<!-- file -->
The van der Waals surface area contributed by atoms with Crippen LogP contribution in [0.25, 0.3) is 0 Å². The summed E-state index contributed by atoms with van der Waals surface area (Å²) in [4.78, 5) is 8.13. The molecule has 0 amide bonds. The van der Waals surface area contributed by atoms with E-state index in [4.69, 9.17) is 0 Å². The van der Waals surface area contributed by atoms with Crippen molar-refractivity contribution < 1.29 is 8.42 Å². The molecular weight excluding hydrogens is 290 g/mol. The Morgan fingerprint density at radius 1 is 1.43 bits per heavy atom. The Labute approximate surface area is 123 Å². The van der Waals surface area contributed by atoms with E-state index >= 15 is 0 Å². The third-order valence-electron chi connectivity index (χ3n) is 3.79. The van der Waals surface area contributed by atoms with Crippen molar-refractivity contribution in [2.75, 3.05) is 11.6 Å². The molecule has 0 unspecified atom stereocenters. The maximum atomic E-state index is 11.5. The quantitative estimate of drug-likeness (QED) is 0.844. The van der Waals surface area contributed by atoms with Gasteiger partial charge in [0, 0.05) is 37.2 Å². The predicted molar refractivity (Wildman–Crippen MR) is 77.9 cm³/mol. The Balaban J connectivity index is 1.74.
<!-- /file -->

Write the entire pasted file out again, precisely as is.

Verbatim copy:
The van der Waals surface area contributed by atoms with Crippen LogP contribution in [0.25, 0.3) is 0 Å². The summed E-state index contributed by atoms with van der Waals surface area (Å²) in [4.78, 5) is 8.13. The molecule has 0 amide bonds. The van der Waals surface area contributed by atoms with E-state index in [4.69, 9.17) is 0 Å². The van der Waals surface area contributed by atoms with Crippen molar-refractivity contribution < 1.29 is 8.42 Å². The molecular weight excluding hydrogens is 290 g/mol. The Morgan fingerprint density at radius 1 is 1.43 bits per heavy atom. The Labute approximate surface area is 123 Å². The van der Waals surface area contributed by atoms with E-state index >= 15 is 0 Å². The third-order valence-electron chi connectivity index (χ3n) is 3.79. The van der Waals surface area contributed by atoms with Crippen molar-refractivity contribution in [2.75, 3.05) is 11.6 Å². The molecule has 0 unspecified atom stereocenters. The maximum atomic E-state index is 11.5. The quantitative estimate of drug-likeness (QED) is 0.844. The van der Waals surface area contributed by atoms with Gasteiger partial charge in [0, 0.05) is 37.2 Å². The predicted molar refractivity (Wildman–Crippen MR) is 77.9 cm³/mol. The Balaban J connectivity index is 1.74.